Beware of the 'Say Yes' phone scam - 5 minutes read
Kurt "The CyberGuy" Knutsson explains how to avoid giving robocallers what they want.
Have you ever received a call from an unknown number, only to be greeted with the question, "Can you hear me?" This is a common tactic used in the "Say Yes" phone scam, which has been around for a while and is once again making the rounds, according to the Better Business Bureau.
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It’s important to be aware of this scam and others like it to avoid falling victim to them. Here’s what you need to know to protect yourself.What is the 'Say Yes' phone scam?
The "Say Yes" phone scam is a type of fraud where a person receives a call from an unknown number. If they answer it, the robocaller on the other end of the line will ask a question that prompts the victim to say "yes."
This could be something as simple as "Can you hear me?" or a more specific question like "Is this [your name]?" or "Do you have time to talk?" The goal of the scammer is to record the victim saying "yes."
Scammers can record your voice saying "yes" and attempt to use it to authorize credit card charges. (CyberGuy.com)
What the victim doesn't realize is that "yes" is being voice recorded, and once the robocaller has that "yes," they can use it for whatever they want while pretending to be you. They might use it to authorize charges to your credit card or cellphone bill, to sign up for a program that you'd be charged for or something else.
MORE: HOW TO AVOID BEING DUPED BY ROBOCALLS NOW AND FOREVERWhat if I got a call like this, and I said yes?
If this "Say Yes" phone scam sounds like something you've experienced before, there's no need to panic. It's not a guarantee that your voice will definitely be used for something that will affect you negatively.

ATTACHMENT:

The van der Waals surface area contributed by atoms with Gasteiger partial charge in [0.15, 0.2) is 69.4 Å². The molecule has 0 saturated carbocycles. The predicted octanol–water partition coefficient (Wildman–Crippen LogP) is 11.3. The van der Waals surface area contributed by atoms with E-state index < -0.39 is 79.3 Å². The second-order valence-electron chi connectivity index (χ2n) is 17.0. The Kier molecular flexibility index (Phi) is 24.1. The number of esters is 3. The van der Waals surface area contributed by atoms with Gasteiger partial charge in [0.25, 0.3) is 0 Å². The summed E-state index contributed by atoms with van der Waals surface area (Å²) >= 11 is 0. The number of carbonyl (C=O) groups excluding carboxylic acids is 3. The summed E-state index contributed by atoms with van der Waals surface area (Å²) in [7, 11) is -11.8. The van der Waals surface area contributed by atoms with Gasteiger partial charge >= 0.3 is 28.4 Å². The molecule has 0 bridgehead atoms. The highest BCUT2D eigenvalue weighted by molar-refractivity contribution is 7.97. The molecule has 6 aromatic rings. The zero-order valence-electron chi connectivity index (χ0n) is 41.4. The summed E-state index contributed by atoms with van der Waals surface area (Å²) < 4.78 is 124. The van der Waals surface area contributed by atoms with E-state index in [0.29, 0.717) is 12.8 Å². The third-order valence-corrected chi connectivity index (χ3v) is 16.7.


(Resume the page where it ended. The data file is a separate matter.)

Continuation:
However, it is important to be cautious when answering calls from unknown numbers and to be aware of the potential for this type of scam. You should also keep an eye on your bank and credit card statements and make sure that there aren't any charges on there that you did not authorize. I also recommend if you do receive a call like this, that you report it to the BBB Scam Tracker.
The "Say Yes" scam can target anyone. (CyberGuy.com)
Although these robocall scams are common, there are plenty of ways you can protect yourself from them. Here are some of my suggestions.
MORE: HOW TO GET RID OF ROBOCALLS WITH APPS AND DATA REMOVAL SERVICESDon't pick up
If you're getting a call from a number that you don't recognize, don't answer it. You're better off letting the number go to voicemail than risking the chance of your voice being recorded for something you don't want. If it turns out that the call was from a real person, you can always call them back.Answer the question with a question
If you do end up answering the call and the caller is asking you a question right off the bat, avoid saying 'yes.' Instead of answering their question, give a question right back to them.
You can ask them something like, "Who am I speaking to?" or "What is the purpose of your call?" Questioning them might scare them off and make them hang up anyway, so just make sure you're avoiding saying the word yes at all costs.
Answering a robocaller's question with a question can avoid falling victim to this scam. (CyberGuy.com)
To protect yourself from scammers getting your phone number in the first place, take steps to remove your personal information off the web with a data removal service. Although no service can guarantee the complete removal of all your data, having a removal service can be helpful in continuously monitoring and removing your information from hundreds of sites over a longer period of time.
See my tips and best picks for removing yourself from the internet by heading to Cyberguy.com/Delete.
For more information about how you can prevent robocalls, click here.Kurt's key takeaways
Next time you receive a call from an unknown number and they ask, "Can you hear me?" be cautious. It could be the "Say Yes" phone scam trying to record your response.
The solution is simple. Just avoid saying "yes" and use our tips to stay safe from robocall scams in the future. Remember, staying aware and protecting yourself is the key.
What more could phone companies be doing to protect you from ever receiving these types of robocall scams in the first place? Let us know by writing us at Cyberguy.com/Contact.
For more of my tech tips and security alerts, subscribe to my free CyberGuy Report Newsletter by heading to Cyberguy.com/Newsletter.
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Kurt "CyberGuy" Knutsson is an award-winning tech journalist who has a deep love of technology, gear and gadgets that make life better with his contributions for Fox News & FOX Business beginning mornings on "FOX & Friends." Got a tech question? Get Kurt’s CyberGuy Newsletter, share your voice, a story idea or comment at CyberGuy.com.
Source: Fox News
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